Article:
8"/50 (20.3 cm) Mark VIII
Updated 18 February 2009

This weapon was designed for Britain's Treaty Cruisers of the 1920s.  Similar to other cruisers of that era, the mountings for these weapons were given a high maximum elevation in order to provide an anti-aircraft capability.  However, the training and elevation gear was inefficient and both the elevation and training rates were too slow to allow these mountings to be useful in that role.

The complex nature of the early versions of these mountings, the Mark I and Mark I*, gave trouble for a number of years.  Considerable attention was paid to these faults, especially in 1927 and 1928, before these ships were accepted into service.  After the initial trials, the training and elevation rates were reduced prior to commissioning and reduced still further during the 1930s in an effort to improve the operational performance of the turrets.

On 26 July 1929, one of these guns on HMS Devonshire suffered a catastrophic breech failure at the first salvo during a practice firing.  One shell and a number of cordite bags were ignited, blowing off the roof of "X" turret and killing one officer and seventeen crewmen.

Most of the problems seem to have been satisfactorily resolved prior to the start of World War II, but HMS London reported as late as June 1938 that "one would wish that the 8in mountings and torpedoes would behave as they should.  The prolonged firing of 20 rounds per gun from London was a disappointment on the material side."

The later Mark II mountings appear to have been much more reliable, with the first gun trials for HMS York in February 1930 being so successful that they took only four hours to complete.  As a weight saving measure, the Mark II* version of this mounting, used only on HMS Exeter, had a significantly reduced maximum elevation.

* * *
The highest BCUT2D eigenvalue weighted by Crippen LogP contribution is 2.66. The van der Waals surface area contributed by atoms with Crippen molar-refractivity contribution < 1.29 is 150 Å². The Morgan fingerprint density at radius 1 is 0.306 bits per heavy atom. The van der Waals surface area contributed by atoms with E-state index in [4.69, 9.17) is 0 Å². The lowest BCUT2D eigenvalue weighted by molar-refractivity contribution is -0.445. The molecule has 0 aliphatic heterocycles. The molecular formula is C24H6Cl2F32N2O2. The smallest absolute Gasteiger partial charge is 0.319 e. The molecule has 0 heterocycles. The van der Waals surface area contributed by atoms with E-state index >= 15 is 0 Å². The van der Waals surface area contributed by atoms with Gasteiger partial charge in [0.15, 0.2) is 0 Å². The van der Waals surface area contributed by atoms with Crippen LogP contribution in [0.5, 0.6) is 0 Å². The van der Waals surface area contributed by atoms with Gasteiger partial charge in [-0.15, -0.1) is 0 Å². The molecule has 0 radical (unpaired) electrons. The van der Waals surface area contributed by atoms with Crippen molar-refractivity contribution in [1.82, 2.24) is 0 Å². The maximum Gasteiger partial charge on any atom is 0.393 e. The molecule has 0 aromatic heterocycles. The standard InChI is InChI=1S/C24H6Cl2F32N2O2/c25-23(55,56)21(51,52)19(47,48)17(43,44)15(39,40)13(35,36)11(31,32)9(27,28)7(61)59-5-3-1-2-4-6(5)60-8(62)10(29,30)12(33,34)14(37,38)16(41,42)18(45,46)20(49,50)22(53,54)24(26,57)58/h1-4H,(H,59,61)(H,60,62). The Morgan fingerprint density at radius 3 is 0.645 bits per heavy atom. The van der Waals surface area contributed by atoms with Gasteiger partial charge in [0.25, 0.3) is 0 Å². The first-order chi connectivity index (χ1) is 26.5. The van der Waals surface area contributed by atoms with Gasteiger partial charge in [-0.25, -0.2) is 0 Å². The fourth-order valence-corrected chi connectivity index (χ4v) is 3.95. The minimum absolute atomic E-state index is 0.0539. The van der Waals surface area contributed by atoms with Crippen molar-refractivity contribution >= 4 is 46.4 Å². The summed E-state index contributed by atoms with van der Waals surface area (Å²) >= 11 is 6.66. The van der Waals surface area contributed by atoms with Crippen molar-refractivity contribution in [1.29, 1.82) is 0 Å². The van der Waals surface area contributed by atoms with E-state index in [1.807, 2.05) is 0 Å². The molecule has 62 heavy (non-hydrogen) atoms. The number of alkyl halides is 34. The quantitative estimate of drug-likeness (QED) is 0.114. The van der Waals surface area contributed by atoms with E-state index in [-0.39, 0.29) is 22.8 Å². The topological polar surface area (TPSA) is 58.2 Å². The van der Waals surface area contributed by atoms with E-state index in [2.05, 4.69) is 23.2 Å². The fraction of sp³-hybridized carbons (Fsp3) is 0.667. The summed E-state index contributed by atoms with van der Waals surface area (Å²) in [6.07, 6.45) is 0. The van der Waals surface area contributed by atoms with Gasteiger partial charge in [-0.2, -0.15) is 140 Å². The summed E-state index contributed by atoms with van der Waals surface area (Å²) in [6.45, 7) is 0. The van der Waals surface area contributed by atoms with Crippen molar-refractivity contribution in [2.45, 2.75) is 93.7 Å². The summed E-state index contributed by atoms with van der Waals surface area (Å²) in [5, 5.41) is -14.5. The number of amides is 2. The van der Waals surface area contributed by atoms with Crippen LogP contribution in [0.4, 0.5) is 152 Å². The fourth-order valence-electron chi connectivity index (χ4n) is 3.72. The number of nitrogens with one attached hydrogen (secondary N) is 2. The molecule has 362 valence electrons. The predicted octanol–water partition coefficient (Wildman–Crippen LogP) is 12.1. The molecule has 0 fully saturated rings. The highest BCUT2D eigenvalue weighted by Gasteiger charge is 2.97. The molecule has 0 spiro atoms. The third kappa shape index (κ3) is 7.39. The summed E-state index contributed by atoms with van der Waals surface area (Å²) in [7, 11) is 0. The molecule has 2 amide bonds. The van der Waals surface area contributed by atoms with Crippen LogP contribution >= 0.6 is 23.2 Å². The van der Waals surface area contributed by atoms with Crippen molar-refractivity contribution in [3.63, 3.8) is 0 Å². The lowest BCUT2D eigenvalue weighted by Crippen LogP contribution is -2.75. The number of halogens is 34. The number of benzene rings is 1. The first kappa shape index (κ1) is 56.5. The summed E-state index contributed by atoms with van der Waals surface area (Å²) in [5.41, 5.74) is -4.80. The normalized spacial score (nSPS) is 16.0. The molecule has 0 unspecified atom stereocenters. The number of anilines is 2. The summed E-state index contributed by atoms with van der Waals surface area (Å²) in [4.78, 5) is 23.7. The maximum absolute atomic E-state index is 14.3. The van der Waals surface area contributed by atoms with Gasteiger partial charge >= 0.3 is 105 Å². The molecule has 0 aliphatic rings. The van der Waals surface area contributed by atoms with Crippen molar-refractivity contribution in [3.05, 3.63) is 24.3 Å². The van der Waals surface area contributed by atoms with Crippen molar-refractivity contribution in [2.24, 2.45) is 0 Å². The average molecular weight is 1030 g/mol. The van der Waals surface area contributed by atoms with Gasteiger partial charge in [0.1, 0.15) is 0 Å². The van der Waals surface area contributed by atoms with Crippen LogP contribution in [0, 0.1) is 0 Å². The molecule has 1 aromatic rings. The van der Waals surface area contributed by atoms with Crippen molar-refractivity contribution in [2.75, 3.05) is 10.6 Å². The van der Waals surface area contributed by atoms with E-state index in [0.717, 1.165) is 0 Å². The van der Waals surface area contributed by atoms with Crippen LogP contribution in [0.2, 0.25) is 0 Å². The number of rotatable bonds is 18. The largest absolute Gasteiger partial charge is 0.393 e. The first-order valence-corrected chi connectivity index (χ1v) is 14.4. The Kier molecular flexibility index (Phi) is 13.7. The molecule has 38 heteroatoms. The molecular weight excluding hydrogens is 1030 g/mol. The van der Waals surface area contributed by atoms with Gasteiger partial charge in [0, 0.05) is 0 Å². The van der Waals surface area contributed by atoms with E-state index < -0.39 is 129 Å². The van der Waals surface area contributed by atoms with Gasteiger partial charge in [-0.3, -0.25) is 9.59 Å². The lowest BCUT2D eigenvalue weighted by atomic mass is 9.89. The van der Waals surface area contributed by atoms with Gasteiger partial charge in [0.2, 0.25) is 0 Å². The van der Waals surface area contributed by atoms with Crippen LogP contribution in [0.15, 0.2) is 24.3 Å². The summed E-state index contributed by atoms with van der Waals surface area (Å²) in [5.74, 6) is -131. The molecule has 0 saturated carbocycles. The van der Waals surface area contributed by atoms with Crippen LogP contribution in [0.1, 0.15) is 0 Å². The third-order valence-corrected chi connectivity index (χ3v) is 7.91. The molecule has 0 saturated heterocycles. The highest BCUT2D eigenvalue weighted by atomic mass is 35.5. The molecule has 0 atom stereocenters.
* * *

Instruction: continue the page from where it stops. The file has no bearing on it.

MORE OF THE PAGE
The original design was A tube, wire, B tube, overlapping jacket, breech ring and breech-bush and these guns were designated as Mark VIII* upon completion.  Owing to troubles with the A tube forging, an inner A tube was added to half of the wire wound guns.  After relining with a tapered inner A tube, guns were then designated as Mark VIII.  Two prototypes and the last 26 guns built did not use wire and were designated as Mark VIII**.  All guns used a Welin breech-block with hydraulic or hand worked Asbury mechanism and were interchangeable with each other.  A total of 168 guns were produced, including the two prototypes built without wire.

Six Mark VIII** guns were used as coastal artillery in the Dover - Folkestone area during World War II.  These were in single mountings capable of +70 degree elevation.


HMAS Australia on a visit to New York in 1932
Note the large gunports of these Mark I turrets, which allowed +70 degree elevations
U.S. Naval Historical Center Photograph # NH 52682

Click here for additional pictures
Gun Characteristics
Designation 8"/50 (20.3 cm) Mark VIII
Ship Class Used On Kent, London, Norfolk and York classes
Australia class (modified Kent)
Date Of Design 1923
Date In Service 1927
Gun Weight Mark VIII and VIII*:  38,528 lbs. (17,476 kg)
Mark VIII**:  38,640 lbs. (17,527 kg)
Gun Length oa 413.1 in (10.493 m)
Bore Length 400.0 in (10.160 m)
Rifling Length 346.3 in (8.796 m)
Grooves (48) 0.055 in deep x 0.376 (1.40 x 9.55 mm)
Lands 0.1476 in (3.749 mm)
Twist Uniform RH 1 in 30
Chamber Volume 3,646 in3 (59.75  dm3)
Rate Of Fire
(see Note)
3 - 6 rounds per minute
Note:  The original Naval Staff requirement for these weapons was 12 rounds per minute, an impossibly high figure for the time.  The requirement was ultimately reduced to six rounds per minute.  However, "British Cruisers of World War Two" states that this rate was never reached during wartime service and that the maximum sustained ROF in action was actually 3 to 4 rounds per minute.  During trials, HMS Kent did achieve a ROF of 5 rounds per minute for a brief time.
Type Bag
Projectile Types and Weights SAPC - 256 lbs. (116.1 kg)
HE - 256 lbs. (116.1 kg)
Bursting Charge SAPC - 11.5 lbs. (5.2 kg)
HE - about 23 lbs. (10 kg)
Projectile Length SAPC - 36 in (91.4 cm)
HE - N/A
Propellant Charge
(see Note 3)
66.0 lbs. (29.94 kg) SC 205
Muzzle Velocity 2,805 fps (855 mps)
Working Pressure 20.5 tons/in2 (3,230 kg/cm2)
Approximate Barrel Life 550 rounds